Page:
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The 6 Largest IT Companies By Enterprise Sales Growth In The Past Decade

Mark Haranas

CRN breaks down the top six IT vendors who moved the needle the most in enterprise sales from 2009 to 2019. “There has been a radical change in the enterprise over the decade,” says John Dinsdale, a chief analyst at Synergy Research Group.

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The Biggest Enterprise Needle Movers

A total of six companies grew their annual enterprise revenue by at least $16 billion from 2009 to 2019 with no plans of slowing down growth over the next 10 years.

According to new data by Synergy Research Group, six IT vendors collectively drove a whopping $180 billion in new enterprise sales over the past ten years. John Dinsdale, a chief analyst at Synergy Research Group, spoke to CRN about the six companies who are leading the world in terms of enterprise sales growth.

“There has been a radical change in the enterprise over the decade,” said Dinsdale. “Remember in 2009 when Amazon and Google were barely present in the enterprise, Salesforce was still in its early days and Microsoft’s enterprise sales were only a small fraction of what they are today?”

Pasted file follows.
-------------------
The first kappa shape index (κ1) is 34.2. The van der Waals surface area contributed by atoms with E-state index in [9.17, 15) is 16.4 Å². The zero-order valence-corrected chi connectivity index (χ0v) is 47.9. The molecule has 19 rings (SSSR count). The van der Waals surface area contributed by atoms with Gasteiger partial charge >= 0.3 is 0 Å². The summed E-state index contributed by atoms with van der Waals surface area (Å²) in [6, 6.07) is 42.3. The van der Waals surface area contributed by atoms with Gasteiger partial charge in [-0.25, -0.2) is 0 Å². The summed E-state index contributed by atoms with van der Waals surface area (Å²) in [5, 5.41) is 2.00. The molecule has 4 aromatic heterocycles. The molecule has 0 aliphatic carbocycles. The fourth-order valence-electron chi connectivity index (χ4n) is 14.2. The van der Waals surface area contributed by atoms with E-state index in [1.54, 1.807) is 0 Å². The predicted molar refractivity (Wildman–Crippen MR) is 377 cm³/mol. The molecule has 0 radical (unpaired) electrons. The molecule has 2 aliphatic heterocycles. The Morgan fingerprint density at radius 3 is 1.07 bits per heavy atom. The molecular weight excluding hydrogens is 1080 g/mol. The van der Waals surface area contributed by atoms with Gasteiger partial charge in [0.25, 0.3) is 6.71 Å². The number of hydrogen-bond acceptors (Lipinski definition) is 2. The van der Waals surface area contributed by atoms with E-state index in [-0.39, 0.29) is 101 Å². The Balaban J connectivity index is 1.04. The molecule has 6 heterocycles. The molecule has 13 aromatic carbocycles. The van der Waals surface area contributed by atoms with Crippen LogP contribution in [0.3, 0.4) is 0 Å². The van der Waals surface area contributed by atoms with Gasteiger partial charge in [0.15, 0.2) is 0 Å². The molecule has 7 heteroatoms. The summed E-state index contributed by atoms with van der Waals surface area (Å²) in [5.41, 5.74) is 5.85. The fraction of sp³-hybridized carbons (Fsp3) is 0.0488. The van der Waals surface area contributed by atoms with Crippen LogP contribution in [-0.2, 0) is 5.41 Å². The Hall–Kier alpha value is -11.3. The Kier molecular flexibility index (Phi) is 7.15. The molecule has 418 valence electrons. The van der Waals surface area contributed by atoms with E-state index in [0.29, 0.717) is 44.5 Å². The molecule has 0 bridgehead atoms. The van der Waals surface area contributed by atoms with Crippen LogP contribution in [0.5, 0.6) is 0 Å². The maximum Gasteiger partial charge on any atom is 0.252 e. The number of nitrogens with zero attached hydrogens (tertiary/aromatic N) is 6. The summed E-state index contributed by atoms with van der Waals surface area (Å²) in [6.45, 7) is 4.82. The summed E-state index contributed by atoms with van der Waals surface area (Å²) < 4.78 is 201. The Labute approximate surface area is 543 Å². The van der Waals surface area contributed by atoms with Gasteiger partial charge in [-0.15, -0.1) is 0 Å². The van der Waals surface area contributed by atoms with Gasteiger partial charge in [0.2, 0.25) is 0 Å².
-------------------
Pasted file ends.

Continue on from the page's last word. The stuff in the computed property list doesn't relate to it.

The main market segments that supported enterprise growth were cloud infrastructure services and software-as-a-service, followed by unified communication, Ethernet switching and servers. Synergy’s research covers sales to enterprises and service providers, which excludes consumer and devices revenue such as mobile phones and PCs.

Here are the top six IT vendors who moved the needle the furthest in enterprise sales over the last decade.

6. Salesforce

Enterprise Annual Revenue Growth: $16 billion

The San Francisco-based cloud application giant was able to gain such a significant foothold in the enterprise market over the past decade thanks to its innovation and sales strategy for CRM software-as-a-service (SaaS). Salesforce grew annual enterprise revenues by $16 billion from 2009 to 2019.

“Salesforce enterprise triumph is all about its CRM software as a service, which it championed,” said Dinsdale. “It passed the billion-dollar revenue milestone in 2009 and in 2019 will hit $17 billion. CRM remains the core of its business although it does also have SaaS offerings in other segments and generates significant revenues from its PaaS platform.”

Salesforce has bullish growth plans in store for 2020. In one of the most significant acquisitions of 2019, Salesforce acquired business analytics and data virtualization software star Tableau for $15.7 billion in August. Salesforce said the combination of its CRM applications and Tableau business analytics software would create a digital transformation powerhouse.

5. Cisco

Enterprise Annual Revenue Growth: $17 billion